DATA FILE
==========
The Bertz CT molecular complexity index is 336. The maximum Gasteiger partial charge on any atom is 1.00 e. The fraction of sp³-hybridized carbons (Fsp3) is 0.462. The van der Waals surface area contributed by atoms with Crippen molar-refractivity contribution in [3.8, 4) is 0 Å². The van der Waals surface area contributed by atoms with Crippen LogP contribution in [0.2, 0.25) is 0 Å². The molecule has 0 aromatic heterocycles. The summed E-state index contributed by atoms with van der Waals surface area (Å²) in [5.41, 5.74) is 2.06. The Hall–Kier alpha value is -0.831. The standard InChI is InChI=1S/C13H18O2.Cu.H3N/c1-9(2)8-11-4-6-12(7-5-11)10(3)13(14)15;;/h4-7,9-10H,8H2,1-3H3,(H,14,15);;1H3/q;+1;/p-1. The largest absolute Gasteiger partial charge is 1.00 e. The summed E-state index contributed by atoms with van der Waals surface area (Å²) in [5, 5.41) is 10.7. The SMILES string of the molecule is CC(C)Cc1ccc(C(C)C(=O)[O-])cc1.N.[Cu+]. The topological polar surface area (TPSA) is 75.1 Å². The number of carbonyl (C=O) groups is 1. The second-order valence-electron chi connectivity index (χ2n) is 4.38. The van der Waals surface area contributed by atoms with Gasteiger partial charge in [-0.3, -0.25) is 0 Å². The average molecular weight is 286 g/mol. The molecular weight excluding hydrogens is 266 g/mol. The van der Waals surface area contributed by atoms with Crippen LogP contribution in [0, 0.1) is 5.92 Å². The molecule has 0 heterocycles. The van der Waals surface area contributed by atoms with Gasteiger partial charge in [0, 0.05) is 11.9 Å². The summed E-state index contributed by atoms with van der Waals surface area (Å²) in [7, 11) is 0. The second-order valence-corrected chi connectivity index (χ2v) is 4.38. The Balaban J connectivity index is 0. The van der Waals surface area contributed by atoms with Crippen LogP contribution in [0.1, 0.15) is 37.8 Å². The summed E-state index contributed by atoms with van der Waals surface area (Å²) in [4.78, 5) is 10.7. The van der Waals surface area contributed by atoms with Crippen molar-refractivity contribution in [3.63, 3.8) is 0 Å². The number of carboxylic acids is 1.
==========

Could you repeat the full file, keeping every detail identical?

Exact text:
The Bertz CT molecular complexity index is 336. The maximum Gasteiger partial charge on any atom is 1.00 e. The fraction of sp³-hybridized carbons (Fsp3) is 0.462. The van der Waals surface area contributed by atoms with Crippen molar-refractivity contribution in [3.8, 4) is 0 Å². The van der Waals surface area contributed by atoms with Crippen LogP contribution in [0.2, 0.25) is 0 Å². The molecule has 0 aromatic heterocycles. The summed E-state index contributed by atoms with van der Waals surface area (Å²) in [5.41, 5.74) is 2.06. The Hall–Kier alpha value is -0.831. The standard InChI is InChI=1S/C13H18O2.Cu.H3N/c1-9(2)8-11-4-6-12(7-5-11)10(3)13(14)15;;/h4-7,9-10H,8H2,1-3H3,(H,14,15);;1H3/q;+1;/p-1. The largest absolute Gasteiger partial charge is 1.00 e. The summed E-state index contributed by atoms with van der Waals surface area (Å²) in [5, 5.41) is 10.7. The SMILES string of the molecule is CC(C)Cc1ccc(C(C)C(=O)[O-])cc1.N.[Cu+]. The topological polar surface area (TPSA) is 75.1 Å². The number of carbonyl (C=O) groups is 1. The second-order valence-electron chi connectivity index (χ2n) is 4.38. The van der Waals surface area contributed by atoms with Gasteiger partial charge in [-0.3, -0.25) is 0 Å². The average molecular weight is 286 g/mol. The molecular weight excluding hydrogens is 266 g/mol. The van der Waals surface area contributed by atoms with Crippen LogP contribution in [0, 0.1) is 5.92 Å². The molecule has 0 heterocycles. The van der Waals surface area contributed by atoms with Gasteiger partial charge in [0, 0.05) is 11.9 Å². The summed E-state index contributed by atoms with van der Waals surface area (Å²) in [7, 11) is 0. The second-order valence-corrected chi connectivity index (χ2v) is 4.38. The Balaban J connectivity index is 0. The van der Waals surface area contributed by atoms with Crippen LogP contribution in [0.1, 0.15) is 37.8 Å². The summed E-state index contributed by atoms with van der Waals surface area (Å²) in [4.78, 5) is 10.7. The van der Waals surface area contributed by atoms with Crippen molar-refractivity contribution in [3.63, 3.8) is 0 Å². The number of carboxylic acids is 1.